Continuing Education – IV Administration

Most midwives will tell you that midwifery, and obstetrics in general,  is a profession where education is ongoing and constant.  No two courses of prenatal care are the same.  No two births are the same.  A midwife could have the most sophisticated education offered, and still be humbled often.  It’s guaranteed.  As a consumer of home birth, I would be concerned if I encountered a midwife who seemed to have all the answers.  Even the very best high-volume OBs I know are not afraid to say – I’ve never seen that before.  Because it’s the truth.


Licensed Vermont home birth midwives are required to attend 20 hours of continuing education every two years to reapply for licensure.  There are a small handful of organizations who sanction Continuing Education Units (CEUs) that are recognized – a couple of these entities are MEAC and ACNM.

October seems to be the month where CEU clinics are often held.  Vermont midwives in solo practice often find it difficult to peel away from our client loads and 24/7 on-call status  to attend workshops out of commuting area to an anticipated home birth.


I had a blessed window of time off-call this fall and attended two continuing education workshops – one in Montpelier, VT and the other in Keene, NH.  They represented 14 hours of total class time and 8 hours or total drive time.  This is no small feat considering I am seven months pregnant with my fifth child.


The first workshop was “Peripheral IV Insertion and Care” – a didactic and experiential course.  It was facilitated by an RN who trains tertiary hospital staff the same skills.  She was amazing.  I completed a few workshops in IV insertion while attending midwifery school, but it is a skill that is best maintained by doing 20 a day.  Obviously, as home birth midwives, we are not doing them often, if at all in clinical practice.

Photo Oct 01, 2 46 19 PM

Midwife Heather placing an IV catheter in midwife Hannah’s arm with nursing supervision. Both of us very pregnant.  Still smiling!

Why and when would we offer an IV to clients?  A few scenarios:

1) If a client is experiencing a very severe hemorrhage and the regular course of medications that are routinely given via IM injection are not effective, we would call for emergent ambulance transport to the nearest facility.  If we anticipated a wait time of significance for the ambulance, we would consider inserting an IV with fluids that would help stabilize a woman while in transit.  Some ambulance services in very rural areas do not have Paramedics who are trained to insert IVs while enroute to hospital.  In home birth practice, I have never seen IV insertion for this scenario.  But it is an important skill to have solidly onhand in the once-in-a-career event that calls for it.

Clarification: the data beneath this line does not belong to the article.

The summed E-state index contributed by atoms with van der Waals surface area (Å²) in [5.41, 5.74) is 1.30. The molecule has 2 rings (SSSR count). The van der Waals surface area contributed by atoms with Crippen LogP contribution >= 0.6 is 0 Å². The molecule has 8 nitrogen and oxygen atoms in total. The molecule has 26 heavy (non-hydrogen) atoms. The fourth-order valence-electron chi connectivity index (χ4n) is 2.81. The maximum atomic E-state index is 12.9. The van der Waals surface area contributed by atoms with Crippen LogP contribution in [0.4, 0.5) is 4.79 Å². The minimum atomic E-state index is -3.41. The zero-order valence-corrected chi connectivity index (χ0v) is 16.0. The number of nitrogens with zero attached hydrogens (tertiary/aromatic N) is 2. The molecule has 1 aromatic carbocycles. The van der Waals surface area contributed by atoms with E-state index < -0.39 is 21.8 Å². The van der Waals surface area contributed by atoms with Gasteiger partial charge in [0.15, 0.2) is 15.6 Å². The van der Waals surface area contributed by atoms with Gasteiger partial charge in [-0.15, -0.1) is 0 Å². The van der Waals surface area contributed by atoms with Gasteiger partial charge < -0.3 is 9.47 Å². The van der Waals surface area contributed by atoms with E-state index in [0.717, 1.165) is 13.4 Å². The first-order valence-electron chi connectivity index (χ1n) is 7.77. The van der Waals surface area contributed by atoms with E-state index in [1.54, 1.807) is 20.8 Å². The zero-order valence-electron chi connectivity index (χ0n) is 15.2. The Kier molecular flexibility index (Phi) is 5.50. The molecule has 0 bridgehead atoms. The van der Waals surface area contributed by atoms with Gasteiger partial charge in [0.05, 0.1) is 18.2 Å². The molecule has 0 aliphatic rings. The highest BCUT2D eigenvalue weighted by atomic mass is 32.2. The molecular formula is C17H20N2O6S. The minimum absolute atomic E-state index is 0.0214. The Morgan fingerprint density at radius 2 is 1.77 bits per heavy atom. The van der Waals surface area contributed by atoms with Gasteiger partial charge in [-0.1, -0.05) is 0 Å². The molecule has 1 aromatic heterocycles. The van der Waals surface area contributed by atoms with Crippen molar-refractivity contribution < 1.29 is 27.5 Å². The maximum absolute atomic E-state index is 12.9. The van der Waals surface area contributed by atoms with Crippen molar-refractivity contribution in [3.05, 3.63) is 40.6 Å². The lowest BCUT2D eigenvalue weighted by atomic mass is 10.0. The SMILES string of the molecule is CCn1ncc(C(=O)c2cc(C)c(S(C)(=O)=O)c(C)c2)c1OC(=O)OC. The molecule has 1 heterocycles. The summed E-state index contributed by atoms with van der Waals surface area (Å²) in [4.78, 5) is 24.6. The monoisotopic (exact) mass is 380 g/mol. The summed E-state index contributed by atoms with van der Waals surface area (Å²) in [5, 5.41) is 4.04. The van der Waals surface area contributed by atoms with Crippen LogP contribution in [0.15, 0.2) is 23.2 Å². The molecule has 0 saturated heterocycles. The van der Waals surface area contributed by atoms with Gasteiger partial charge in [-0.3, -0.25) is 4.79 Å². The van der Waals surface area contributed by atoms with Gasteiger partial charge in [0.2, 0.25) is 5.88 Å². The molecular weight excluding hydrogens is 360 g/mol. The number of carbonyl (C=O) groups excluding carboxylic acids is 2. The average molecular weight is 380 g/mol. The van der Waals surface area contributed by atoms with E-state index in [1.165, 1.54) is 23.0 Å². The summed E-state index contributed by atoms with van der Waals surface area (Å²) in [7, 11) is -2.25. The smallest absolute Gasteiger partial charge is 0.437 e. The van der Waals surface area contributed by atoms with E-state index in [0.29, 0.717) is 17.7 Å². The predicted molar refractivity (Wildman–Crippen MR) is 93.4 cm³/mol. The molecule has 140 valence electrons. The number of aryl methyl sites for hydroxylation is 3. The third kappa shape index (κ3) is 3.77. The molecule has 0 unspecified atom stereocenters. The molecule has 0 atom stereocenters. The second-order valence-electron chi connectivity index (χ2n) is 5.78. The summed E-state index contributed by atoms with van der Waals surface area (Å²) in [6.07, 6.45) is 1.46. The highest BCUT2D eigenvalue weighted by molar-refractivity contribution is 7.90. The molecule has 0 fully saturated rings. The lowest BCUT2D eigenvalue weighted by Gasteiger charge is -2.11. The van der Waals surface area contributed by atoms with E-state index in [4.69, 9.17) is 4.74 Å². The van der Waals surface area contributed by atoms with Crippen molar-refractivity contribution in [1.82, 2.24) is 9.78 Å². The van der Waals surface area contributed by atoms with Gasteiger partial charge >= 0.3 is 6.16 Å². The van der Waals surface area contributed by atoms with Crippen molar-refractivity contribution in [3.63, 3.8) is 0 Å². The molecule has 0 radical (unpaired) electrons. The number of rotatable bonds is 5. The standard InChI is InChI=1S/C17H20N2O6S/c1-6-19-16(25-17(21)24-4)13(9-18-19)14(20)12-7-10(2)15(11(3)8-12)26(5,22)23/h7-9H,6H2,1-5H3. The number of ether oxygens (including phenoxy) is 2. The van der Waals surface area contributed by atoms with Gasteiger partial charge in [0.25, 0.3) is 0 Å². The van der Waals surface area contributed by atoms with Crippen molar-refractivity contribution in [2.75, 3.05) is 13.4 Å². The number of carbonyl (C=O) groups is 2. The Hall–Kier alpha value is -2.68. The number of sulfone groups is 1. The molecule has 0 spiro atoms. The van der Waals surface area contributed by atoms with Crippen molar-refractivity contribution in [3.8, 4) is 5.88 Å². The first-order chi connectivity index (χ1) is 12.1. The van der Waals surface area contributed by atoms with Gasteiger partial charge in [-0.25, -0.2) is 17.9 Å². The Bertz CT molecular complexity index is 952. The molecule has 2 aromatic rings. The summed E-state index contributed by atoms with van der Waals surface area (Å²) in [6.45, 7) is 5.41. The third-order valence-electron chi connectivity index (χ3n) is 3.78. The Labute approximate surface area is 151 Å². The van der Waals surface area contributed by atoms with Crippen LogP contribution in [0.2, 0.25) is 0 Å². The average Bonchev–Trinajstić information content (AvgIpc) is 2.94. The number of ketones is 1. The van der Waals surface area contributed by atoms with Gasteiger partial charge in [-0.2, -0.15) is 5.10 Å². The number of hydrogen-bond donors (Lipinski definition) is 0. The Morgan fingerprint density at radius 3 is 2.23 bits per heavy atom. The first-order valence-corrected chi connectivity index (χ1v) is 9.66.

2) Some Vermont midwives offer IV fluids to normally laboring women who are seeming a little dehydrated.  Rather than transport for dehydration, the issue may be resolved by IV administration during labor at home.  Other Vermont midwives feel that if a woman requires an IV for any reason, she should be transported to a hospital.  I see no fault with either thinking, but my training in IV administration did highlight the gravity of the procedure and the risks that accompany it.  It also made me feel like any of us who have IVs in the hospital must closely monitor the procedure for extreme cleanliness and proper insertion and I walked away from my training wondering if I had ever experienced or witnessed an appropriate IV insertion in the hospital or if I or those I was with were being placed at risk by the nursing staff.

3) Lastly, a Vermont home birth midwife might offer a woman who tests positive for Group B Strep  (GBS+) at the end of pregnancy IV antibiotics in labor.  This is the CDC recommendation and the community standard of care in the hospital setting.  The culture of home birth has been one where most women decline IV antibiotics prophylaxis, but there is additional risk to the newborn of sepsis in this scenario.  I had one septic baby last year, presumably due to GBS, who was born perfectly but showed signs of sepsis in the first couple of hours.  He went on to a NICU at a large facility and was in perfect health after a 7 day course of IV antibiotics.  Although the parents suggest they have no regrets, I got another grey hair from the case and have been offering GBS+ women IV antibiotics in labor.  So far there have been no takers.

As midwives are not inserting multiple IVs a day – it is not a skill that is even taught in nursing school – it is really important to continuously hone the skill.  The Vermont Midwives Association has brought the instructor back in for those wanting more practice.



Chiropractic in Pregnancy

chiro pregnancyI am a Big Fan of Chiropractic care.  My four children have received periodic adjustments throughout their lives for persistent runny noses, the rare ear infection and rough-housing or football bang ups.  A few of them have never been to a medical doctor.  A good adjustment can preventatively keep the spinal fluids moving freely, the nervous system operating efficiently and contribute to overall immunity and good health without the use of drugs or surgery.

Chiropractic care is associated with greater health and well being and has not been contraindicated in pregnancy.  I recommend chiropractic care to my clients who are experiencing common pregnancy-related back pain as the rib cage expands, the pelvis loosens due to the pregnancy hormone relaxin and breasts and belly expand placing pressure on the pelvis and spine.  I also refer women to chiropractic care for the following special situations:

* Breech fetal position near due date.

* Dysfunctional prodromal labor patterns.

Using an adjustment called the Webster Technique – balancing the pregnant pelvis, Chiropractor Katie Pinkus of  Pinkus Family Chiropractic has repeated success turning persistent breeches near term, allowing us to continue on with our home birth plans.  Breech babies may not legally be born at home with licensed midwives in Vermont.  Therefore when we uncover a breech during routine prenatal care, we work really hard to invite baby to turn vertex (head down) as we approach the due date.  Normalizing the stressed pelvis invites the baby to adopt their natural head-down position in the womb.  Results are always confirmed via ultrasound the day following the chiropractic adjustment and fetal position monitored closely heading into labor.  This simple non-invasive balancing technique has saved countless women across the country from invasive medical practices and surgical births.  I hope to someday encounter an OB/GYN in my community who will advise women of this important low-risk option.

Additionally, I have had a few women who have had “false” or prodromal labor for days at a time.  This can lead to exhaustion, frustration and sometimes medical intervention.  In such scenarios upon routine vaginal exams, I sometimes feel that baby’s head may not be presenting well on the cervix or not applied to the cervix at all, causing an exhausting, irregular contraction pattern.  A chiropractic adjustment and counseling on specific stretching patterns of contracted or constricted supporting muscles can eliminate the dysfunctional pattern, allowing the baby to adopt a more optimal position for descent and negotiation of the pelvis.  Sometimes this simple technique can kick labor into the gear it needs to bring a baby forth.